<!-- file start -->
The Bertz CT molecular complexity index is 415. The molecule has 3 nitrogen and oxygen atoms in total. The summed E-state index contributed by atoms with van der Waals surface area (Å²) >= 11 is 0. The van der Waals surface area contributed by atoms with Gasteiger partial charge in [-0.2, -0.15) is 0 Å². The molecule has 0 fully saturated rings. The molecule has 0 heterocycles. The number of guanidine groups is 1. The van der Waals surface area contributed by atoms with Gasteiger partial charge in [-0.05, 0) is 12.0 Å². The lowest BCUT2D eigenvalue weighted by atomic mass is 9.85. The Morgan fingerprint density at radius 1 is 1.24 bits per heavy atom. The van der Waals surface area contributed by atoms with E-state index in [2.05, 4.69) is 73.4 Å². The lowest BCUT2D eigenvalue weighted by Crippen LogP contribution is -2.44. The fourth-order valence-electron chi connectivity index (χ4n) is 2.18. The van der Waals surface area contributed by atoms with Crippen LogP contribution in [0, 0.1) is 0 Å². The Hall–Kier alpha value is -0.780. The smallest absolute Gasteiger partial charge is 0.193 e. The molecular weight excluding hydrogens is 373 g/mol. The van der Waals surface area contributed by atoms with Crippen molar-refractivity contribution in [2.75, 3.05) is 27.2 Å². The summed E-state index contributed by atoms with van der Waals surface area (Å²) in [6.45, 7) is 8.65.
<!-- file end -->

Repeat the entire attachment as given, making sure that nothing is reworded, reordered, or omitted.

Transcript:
The Bertz CT molecular complexity index is 415. The molecule has 3 nitrogen and oxygen atoms in total. The summed E-state index contributed by atoms with van der Waals surface area (Å²) >= 11 is 0. The van der Waals surface area contributed by atoms with Gasteiger partial charge in [-0.2, -0.15) is 0 Å². The molecule has 0 fully saturated rings. The molecule has 0 heterocycles. The number of guanidine groups is 1. The van der Waals surface area contributed by atoms with Gasteiger partial charge in [-0.05, 0) is 12.0 Å². The lowest BCUT2D eigenvalue weighted by atomic mass is 9.85. The Morgan fingerprint density at radius 1 is 1.24 bits per heavy atom. The van der Waals surface area contributed by atoms with E-state index in [2.05, 4.69) is 73.4 Å². The lowest BCUT2D eigenvalue weighted by Crippen LogP contribution is -2.44. The fourth-order valence-electron chi connectivity index (χ4n) is 2.18. The van der Waals surface area contributed by atoms with Crippen LogP contribution in [0, 0.1) is 0 Å². The Hall–Kier alpha value is -0.780. The smallest absolute Gasteiger partial charge is 0.193 e. The molecular weight excluding hydrogens is 373 g/mol. The van der Waals surface area contributed by atoms with Crippen molar-refractivity contribution in [2.75, 3.05) is 27.2 Å². The summed E-state index contributed by atoms with van der Waals surface area (Å²) in [6.45, 7) is 8.65.